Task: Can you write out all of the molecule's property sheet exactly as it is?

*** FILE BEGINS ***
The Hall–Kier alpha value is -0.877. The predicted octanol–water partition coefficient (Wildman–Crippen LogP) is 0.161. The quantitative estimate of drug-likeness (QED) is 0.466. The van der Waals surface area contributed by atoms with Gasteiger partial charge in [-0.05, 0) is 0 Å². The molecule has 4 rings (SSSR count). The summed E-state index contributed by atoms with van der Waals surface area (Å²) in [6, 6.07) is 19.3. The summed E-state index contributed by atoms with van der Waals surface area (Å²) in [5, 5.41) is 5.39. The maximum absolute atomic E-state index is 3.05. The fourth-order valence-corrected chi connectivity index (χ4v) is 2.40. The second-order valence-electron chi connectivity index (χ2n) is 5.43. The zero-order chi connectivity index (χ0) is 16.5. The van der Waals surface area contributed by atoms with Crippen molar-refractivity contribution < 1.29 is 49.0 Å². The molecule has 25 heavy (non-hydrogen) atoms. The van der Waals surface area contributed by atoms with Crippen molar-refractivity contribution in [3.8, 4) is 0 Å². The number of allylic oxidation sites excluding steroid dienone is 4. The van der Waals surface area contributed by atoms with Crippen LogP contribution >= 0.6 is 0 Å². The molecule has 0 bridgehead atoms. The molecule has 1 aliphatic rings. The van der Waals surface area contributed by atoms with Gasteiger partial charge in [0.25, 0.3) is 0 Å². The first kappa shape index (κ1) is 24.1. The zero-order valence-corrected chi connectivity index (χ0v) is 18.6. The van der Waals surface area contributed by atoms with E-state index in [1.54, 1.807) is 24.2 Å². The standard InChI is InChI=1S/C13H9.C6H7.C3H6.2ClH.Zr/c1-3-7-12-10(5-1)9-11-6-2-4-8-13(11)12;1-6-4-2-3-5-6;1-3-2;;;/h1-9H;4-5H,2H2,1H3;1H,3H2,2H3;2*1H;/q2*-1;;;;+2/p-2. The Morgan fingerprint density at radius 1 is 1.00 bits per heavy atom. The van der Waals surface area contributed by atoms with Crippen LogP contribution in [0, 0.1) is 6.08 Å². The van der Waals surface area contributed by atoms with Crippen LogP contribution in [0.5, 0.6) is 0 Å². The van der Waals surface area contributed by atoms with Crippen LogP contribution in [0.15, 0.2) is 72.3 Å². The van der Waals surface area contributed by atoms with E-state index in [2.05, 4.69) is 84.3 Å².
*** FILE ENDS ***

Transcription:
The Hall–Kier alpha value is -0.877. The predicted octanol–water partition coefficient (Wildman–Crippen LogP) is 0.161. The quantitative estimate of drug-likeness (QED) is 0.466. The van der Waals surface area contributed by atoms with Gasteiger partial charge in [-0.05, 0) is 0 Å². The molecule has 4 rings (SSSR count). The summed E-state index contributed by atoms with van der Waals surface area (Å²) in [6, 6.07) is 19.3. The summed E-state index contributed by atoms with van der Waals surface area (Å²) in [5, 5.41) is 5.39. The maximum absolute atomic E-state index is 3.05. The fourth-order valence-corrected chi connectivity index (χ4v) is 2.40. The second-order valence-electron chi connectivity index (χ2n) is 5.43. The zero-order chi connectivity index (χ0) is 16.5. The van der Waals surface area contributed by atoms with Crippen molar-refractivity contribution < 1.29 is 49.0 Å². The molecule has 25 heavy (non-hydrogen) atoms. The van der Waals surface area contributed by atoms with Crippen molar-refractivity contribution in [3.8, 4) is 0 Å². The number of allylic oxidation sites excluding steroid dienone is 4. The van der Waals surface area contributed by atoms with Crippen LogP contribution >= 0.6 is 0 Å². The molecule has 0 bridgehead atoms. The molecule has 1 aliphatic rings. The van der Waals surface area contributed by atoms with Gasteiger partial charge in [0.25, 0.3) is 0 Å². The first kappa shape index (κ1) is 24.1. The zero-order valence-corrected chi connectivity index (χ0v) is 18.6. The van der Waals surface area contributed by atoms with E-state index in [1.54, 1.807) is 24.2 Å². The standard InChI is InChI=1S/C13H9.C6H7.C3H6.2ClH.Zr/c1-3-7-12-10(5-1)9-11-6-2-4-8-13(11)12;1-6-4-2-3-5-6;1-3-2;;;/h1-9H;4-5H,2H2,1H3;1H,3H2,2H3;2*1H;/q2*-1;;;;+2/p-2. The Morgan fingerprint density at radius 1 is 1.00 bits per heavy atom. The van der Waals surface area contributed by atoms with Crippen LogP contribution in [0, 0.1) is 6.08 Å². The van der Waals surface area contributed by atoms with Crippen LogP contribution in [0.5, 0.6) is 0 Å². The van der Waals surface area contributed by atoms with Crippen LogP contribution in [0.15, 0.2) is 72.3 Å². The van der Waals surface area contributed by atoms with E-state index in [2.05, 4.69) is 84.3 Å².